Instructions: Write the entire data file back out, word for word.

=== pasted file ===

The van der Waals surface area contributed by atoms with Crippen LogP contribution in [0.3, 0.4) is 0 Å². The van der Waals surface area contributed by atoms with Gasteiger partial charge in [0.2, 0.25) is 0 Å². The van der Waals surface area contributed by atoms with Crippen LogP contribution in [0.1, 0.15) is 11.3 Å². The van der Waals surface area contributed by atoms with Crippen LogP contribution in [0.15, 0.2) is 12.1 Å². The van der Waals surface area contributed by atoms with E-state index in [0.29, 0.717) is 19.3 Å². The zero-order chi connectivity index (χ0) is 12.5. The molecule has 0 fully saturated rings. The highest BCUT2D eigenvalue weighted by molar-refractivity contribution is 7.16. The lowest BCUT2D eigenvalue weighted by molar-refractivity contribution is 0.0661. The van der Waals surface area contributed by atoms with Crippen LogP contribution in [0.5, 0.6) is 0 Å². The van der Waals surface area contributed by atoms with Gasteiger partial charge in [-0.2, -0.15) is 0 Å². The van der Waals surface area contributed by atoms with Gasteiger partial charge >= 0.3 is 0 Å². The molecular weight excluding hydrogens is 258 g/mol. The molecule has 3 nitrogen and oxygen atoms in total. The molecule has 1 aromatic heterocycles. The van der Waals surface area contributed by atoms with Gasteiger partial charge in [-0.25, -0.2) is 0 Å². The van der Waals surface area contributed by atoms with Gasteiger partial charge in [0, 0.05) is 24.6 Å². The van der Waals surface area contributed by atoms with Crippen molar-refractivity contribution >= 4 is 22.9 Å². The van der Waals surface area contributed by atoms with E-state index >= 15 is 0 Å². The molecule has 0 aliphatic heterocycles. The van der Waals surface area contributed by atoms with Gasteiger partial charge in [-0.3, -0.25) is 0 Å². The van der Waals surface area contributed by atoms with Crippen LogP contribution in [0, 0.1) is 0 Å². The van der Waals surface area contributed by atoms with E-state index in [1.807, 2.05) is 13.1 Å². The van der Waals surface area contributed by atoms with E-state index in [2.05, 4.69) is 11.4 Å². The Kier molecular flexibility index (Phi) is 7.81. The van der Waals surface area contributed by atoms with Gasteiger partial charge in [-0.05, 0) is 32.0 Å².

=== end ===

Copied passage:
The van der Waals surface area contributed by atoms with Crippen LogP contribution in [0.3, 0.4) is 0 Å². The van der Waals surface area contributed by atoms with Gasteiger partial charge in [0.2, 0.25) is 0 Å². The van der Waals surface area contributed by atoms with Crippen LogP contribution in [0.1, 0.15) is 11.3 Å². The van der Waals surface area contributed by atoms with Crippen LogP contribution in [0.15, 0.2) is 12.1 Å². The van der Waals surface area contributed by atoms with E-state index in [0.29, 0.717) is 19.3 Å². The zero-order chi connectivity index (χ0) is 12.5. The molecule has 0 fully saturated rings. The highest BCUT2D eigenvalue weighted by molar-refractivity contribution is 7.16. The lowest BCUT2D eigenvalue weighted by molar-refractivity contribution is 0.0661. The van der Waals surface area contributed by atoms with Crippen LogP contribution in [0.5, 0.6) is 0 Å². The van der Waals surface area contributed by atoms with Gasteiger partial charge in [-0.2, -0.15) is 0 Å². The van der Waals surface area contributed by atoms with Gasteiger partial charge >= 0.3 is 0 Å². The molecular weight excluding hydrogens is 258 g/mol. The molecule has 3 nitrogen and oxygen atoms in total. The molecule has 1 aromatic heterocycles. The van der Waals surface area contributed by atoms with Gasteiger partial charge in [-0.25, -0.2) is 0 Å². The van der Waals surface area contributed by atoms with Gasteiger partial charge in [0, 0.05) is 24.6 Å². The van der Waals surface area contributed by atoms with Crippen molar-refractivity contribution >= 4 is 22.9 Å². The van der Waals surface area contributed by atoms with E-state index >= 15 is 0 Å². The molecule has 0 aliphatic heterocycles. The van der Waals surface area contributed by atoms with Gasteiger partial charge in [-0.3, -0.25) is 0 Å². The van der Waals surface area contributed by atoms with Crippen LogP contribution in [0, 0.1) is 0 Å². The van der Waals surface area contributed by atoms with E-state index in [1.807, 2.05) is 13.1 Å². The van der Waals surface area contributed by atoms with E-state index in [2.05, 4.69) is 11.4 Å². The Kier molecular flexibility index (Phi) is 7.81. The van der Waals surface area contributed by atoms with Gasteiger partial charge in [-0.05, 0) is 32.0 Å².